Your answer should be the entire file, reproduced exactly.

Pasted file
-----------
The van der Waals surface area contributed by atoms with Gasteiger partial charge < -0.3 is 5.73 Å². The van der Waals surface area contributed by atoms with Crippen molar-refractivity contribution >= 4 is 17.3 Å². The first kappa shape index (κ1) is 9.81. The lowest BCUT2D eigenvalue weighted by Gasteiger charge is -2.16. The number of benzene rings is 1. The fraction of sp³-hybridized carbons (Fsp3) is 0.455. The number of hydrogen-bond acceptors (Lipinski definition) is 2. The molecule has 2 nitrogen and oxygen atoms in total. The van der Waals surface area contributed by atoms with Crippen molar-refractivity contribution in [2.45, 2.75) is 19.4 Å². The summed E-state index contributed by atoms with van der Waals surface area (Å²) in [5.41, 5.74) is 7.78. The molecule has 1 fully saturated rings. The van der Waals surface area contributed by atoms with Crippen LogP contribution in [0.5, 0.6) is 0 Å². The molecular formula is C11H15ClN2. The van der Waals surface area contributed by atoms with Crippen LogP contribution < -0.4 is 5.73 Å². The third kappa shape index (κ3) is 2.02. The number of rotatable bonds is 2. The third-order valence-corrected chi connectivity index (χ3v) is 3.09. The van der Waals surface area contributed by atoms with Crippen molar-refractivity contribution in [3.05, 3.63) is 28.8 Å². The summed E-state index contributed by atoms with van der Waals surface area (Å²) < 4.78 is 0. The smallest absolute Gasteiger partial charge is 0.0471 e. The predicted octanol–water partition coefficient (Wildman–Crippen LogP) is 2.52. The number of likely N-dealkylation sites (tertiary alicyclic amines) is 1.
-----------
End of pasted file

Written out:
The van der Waals surface area contributed by atoms with Gasteiger partial charge < -0.3 is 5.73 Å². The van der Waals surface area contributed by atoms with Crippen molar-refractivity contribution >= 4 is 17.3 Å². The first kappa shape index (κ1) is 9.81. The lowest BCUT2D eigenvalue weighted by Gasteiger charge is -2.16. The number of benzene rings is 1. The fraction of sp³-hybridized carbons (Fsp3) is 0.455. The number of hydrogen-bond acceptors (Lipinski definition) is 2. The molecule has 2 nitrogen and oxygen atoms in total. The van der Waals surface area contributed by atoms with Crippen molar-refractivity contribution in [2.45, 2.75) is 19.4 Å². The summed E-state index contributed by atoms with van der Waals surface area (Å²) in [5.41, 5.74) is 7.78. The molecule has 1 fully saturated rings. The van der Waals surface area contributed by atoms with Crippen LogP contribution in [0.5, 0.6) is 0 Å². The molecular formula is C11H15ClN2. The van der Waals surface area contributed by atoms with Crippen LogP contribution < -0.4 is 5.73 Å². The third kappa shape index (κ3) is 2.02. The number of rotatable bonds is 2. The third-order valence-corrected chi connectivity index (χ3v) is 3.09. The van der Waals surface area contributed by atoms with Crippen molar-refractivity contribution in [3.05, 3.63) is 28.8 Å². The summed E-state index contributed by atoms with van der Waals surface area (Å²) < 4.78 is 0. The smallest absolute Gasteiger partial charge is 0.0471 e. The predicted octanol–water partition coefficient (Wildman–Crippen LogP) is 2.52. The number of likely N-dealkylation sites (tertiary alicyclic amines) is 1.